Sunday, 1 November 2015


When it comes to being offended the quote that I see most often (Apart from 'I'm offended!') is this gem, from Stephen Fry....

I'm pretty much on board with Stephen here. Why should *I* care that *you're* offended? 

Well....because you're my friend would be a good starting point. For example I have friends who are creative, whether it be music, writing, or painting. If they were to show me some of their work and I said it was shit and never wanted to see any of their work again, they'd be offended, and rightly so. 

There's also the situation of having a conversation with someone about a topic where you disagree. Obviously for me that would be atheism/theism. If I want to have a good dialogue with someone and I begin with 'so, you believe God is real? You must be some kind of fucking moron' they're going to be offended, and any hope of reasonable conversation is gone. 

But, I'm not sure that's what Stephen is getting at here. Without the benefit of being able to ask him directly, I think Stephen is talking more about being offended by things that, essentially, have nothing to do with you. I don't think he's talking about personal insults such as being called a disgusting pig, or talking about insulting one's work or effort. 

I would suggest that Stephen is talking about things such as the controversial art work, by Andres Serrano, titled Piss Christ...

The title being an obvious give-away, this is a plastic Jesus on the Crucifix submerged in urine (Serrano's own). 

As stated in the photo's Wikipedia article, when this photo was to be exhibited in Melbourne in 1997, the then Catholic Archbishop of Melbourne, George Pell, tried to prevent it from going on public display. The Supreme Court refused his request. Someone tried to steal it, and then it was attacked by a teenager with a hammer (some irony there). 

The problem? The Archbishop, the attempted thief, and the vandal, were offended, and wanted it off display.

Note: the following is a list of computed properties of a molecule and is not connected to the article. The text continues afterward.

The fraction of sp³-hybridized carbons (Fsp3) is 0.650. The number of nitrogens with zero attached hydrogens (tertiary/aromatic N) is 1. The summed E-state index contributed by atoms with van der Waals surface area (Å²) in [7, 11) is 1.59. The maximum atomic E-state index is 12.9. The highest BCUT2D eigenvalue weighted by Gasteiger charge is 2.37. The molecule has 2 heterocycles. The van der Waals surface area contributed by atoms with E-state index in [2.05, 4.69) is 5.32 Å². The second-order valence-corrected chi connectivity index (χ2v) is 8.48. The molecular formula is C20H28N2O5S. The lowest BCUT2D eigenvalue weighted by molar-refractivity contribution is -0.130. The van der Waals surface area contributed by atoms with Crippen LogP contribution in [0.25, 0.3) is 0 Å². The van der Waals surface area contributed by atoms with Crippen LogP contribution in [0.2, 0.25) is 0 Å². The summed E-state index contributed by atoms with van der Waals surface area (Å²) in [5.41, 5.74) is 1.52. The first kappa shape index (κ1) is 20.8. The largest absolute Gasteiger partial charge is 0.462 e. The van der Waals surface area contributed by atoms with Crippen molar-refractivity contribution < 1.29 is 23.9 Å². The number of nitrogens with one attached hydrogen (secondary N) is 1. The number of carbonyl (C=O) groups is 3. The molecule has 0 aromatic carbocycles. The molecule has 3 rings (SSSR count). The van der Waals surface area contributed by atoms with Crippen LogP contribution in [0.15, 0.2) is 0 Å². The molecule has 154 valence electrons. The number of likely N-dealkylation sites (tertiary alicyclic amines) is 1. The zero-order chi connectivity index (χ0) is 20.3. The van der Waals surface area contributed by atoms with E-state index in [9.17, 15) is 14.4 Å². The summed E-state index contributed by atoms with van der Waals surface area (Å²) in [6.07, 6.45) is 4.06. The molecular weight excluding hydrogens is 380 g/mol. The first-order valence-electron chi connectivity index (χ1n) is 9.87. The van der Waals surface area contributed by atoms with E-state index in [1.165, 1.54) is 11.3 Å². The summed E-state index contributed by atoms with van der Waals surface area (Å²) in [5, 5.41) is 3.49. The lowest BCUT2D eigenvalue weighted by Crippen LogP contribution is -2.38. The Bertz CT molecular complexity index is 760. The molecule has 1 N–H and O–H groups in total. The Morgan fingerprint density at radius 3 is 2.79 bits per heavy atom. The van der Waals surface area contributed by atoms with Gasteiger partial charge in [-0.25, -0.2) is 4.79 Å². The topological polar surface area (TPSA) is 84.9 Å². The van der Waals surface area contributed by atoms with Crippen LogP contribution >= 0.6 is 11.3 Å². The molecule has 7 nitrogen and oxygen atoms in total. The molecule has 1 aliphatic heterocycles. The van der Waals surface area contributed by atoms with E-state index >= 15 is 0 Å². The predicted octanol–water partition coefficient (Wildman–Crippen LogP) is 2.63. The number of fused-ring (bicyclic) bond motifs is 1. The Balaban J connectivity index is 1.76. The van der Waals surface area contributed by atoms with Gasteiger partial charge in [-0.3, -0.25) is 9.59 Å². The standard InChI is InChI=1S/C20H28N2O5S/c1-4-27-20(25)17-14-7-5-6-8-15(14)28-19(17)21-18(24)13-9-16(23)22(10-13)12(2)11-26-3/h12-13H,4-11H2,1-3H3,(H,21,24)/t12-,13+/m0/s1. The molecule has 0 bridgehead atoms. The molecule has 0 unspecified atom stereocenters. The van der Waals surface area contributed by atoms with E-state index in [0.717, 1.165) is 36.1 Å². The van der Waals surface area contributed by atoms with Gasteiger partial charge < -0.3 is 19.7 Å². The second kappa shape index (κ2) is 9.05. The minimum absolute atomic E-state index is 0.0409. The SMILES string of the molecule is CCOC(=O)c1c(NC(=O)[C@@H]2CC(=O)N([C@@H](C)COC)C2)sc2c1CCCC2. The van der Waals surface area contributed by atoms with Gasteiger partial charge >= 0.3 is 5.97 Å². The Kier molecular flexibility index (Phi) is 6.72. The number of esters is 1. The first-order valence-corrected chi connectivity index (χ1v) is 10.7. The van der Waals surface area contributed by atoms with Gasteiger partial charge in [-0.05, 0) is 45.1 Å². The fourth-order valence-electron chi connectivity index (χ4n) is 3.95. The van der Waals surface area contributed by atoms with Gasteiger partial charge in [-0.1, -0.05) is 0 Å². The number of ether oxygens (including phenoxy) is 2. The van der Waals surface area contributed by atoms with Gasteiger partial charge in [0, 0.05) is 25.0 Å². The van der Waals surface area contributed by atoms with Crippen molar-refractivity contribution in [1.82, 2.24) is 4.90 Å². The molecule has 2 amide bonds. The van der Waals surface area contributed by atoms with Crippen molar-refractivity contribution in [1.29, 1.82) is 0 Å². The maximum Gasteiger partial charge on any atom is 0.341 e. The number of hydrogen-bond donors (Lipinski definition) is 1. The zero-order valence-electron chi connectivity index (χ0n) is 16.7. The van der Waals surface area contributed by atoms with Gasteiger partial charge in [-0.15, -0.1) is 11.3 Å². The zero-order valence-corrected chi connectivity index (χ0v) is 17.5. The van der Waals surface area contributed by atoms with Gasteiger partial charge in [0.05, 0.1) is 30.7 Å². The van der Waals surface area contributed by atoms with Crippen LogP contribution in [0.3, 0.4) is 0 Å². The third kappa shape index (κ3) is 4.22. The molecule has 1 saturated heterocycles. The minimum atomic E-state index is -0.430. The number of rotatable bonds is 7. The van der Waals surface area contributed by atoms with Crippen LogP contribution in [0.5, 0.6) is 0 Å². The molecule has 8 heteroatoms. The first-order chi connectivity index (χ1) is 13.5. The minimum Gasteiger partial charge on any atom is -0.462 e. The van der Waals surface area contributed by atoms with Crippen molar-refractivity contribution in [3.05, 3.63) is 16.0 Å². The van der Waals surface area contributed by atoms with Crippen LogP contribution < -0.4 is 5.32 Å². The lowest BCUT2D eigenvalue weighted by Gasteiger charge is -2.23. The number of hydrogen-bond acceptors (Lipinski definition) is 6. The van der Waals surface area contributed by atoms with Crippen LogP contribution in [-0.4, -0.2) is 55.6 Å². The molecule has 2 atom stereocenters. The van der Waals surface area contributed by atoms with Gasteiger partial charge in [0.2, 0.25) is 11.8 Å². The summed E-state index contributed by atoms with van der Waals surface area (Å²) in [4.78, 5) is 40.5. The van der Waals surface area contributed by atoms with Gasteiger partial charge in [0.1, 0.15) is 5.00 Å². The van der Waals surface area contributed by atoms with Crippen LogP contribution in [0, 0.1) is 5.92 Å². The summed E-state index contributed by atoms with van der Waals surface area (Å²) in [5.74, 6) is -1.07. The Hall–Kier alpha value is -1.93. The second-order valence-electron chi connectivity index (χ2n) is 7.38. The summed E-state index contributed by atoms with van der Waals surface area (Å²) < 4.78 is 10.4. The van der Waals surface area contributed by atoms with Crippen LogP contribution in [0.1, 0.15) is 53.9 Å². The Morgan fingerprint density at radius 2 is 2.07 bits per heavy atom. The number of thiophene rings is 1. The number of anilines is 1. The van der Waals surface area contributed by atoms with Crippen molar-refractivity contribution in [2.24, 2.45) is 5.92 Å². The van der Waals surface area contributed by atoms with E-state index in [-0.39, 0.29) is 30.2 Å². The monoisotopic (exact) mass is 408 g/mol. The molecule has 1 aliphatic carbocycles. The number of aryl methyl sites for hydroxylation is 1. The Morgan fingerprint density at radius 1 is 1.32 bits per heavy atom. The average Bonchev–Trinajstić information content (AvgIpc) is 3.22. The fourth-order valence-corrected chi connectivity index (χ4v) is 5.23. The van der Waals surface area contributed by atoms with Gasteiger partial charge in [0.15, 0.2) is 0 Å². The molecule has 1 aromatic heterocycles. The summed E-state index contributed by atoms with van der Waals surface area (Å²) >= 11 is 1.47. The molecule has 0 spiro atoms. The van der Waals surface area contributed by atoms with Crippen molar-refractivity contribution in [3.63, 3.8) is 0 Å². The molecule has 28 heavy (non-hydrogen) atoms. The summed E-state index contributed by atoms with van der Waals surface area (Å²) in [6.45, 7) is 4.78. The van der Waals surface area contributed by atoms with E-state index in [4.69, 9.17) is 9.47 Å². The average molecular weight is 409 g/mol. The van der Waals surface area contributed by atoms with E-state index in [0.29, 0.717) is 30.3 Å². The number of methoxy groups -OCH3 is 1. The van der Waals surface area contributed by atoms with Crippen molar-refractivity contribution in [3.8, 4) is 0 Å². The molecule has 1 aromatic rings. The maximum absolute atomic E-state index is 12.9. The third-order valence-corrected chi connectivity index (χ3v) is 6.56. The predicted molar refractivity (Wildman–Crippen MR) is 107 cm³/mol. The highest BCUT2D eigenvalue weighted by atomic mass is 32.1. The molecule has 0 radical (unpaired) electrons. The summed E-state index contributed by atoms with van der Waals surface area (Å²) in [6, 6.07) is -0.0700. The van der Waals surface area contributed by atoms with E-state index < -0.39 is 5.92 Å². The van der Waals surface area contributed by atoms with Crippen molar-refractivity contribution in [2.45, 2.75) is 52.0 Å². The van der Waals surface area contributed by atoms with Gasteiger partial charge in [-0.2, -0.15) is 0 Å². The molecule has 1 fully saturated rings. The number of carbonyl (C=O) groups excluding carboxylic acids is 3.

I'm definitely with Stephen here.

If the photo was to be displayed in their house or their superstition building (I think they call it a 'church'), then I could completely understand their objection to it. One should certainly have the right to decide what is and is not displayed on their own property. 

But Piss Christ wasn't set to be displayed in a church or someone's home. Piss Christ was put on display in an art gallery - independent of any religion. There's no reason that a church representative should have any say over what an art gallery can display. What right does an archbishop have to decide what other people can and can't see in an art gallery? I can't see that they have any. 

An individual decides what they put on twitter or what they post to Facebook. A writer decides what they write about. A podcaster decides what they talk about. Likewise, the art gallery decides what exhibitions it puts on. People decide for themselves whether  to follow on social media, whether to listen to a podcast, or whether to go and see an exhibition. I shouldn't be denied the right to see art just because George Pell, or anyone else is offended. 

You're offended George? 

So fucking what? 

1 comment:

  1. Same happened with Norman Lindsay's 'Crucifixion of Venus' a hundred years ago ... you'd think they'd have got the message by now!

    But it's funny, ol' George really picks his topics about which to be offended, doesn't he -- Paedophilia in the Church doesn't seem to bother him at all...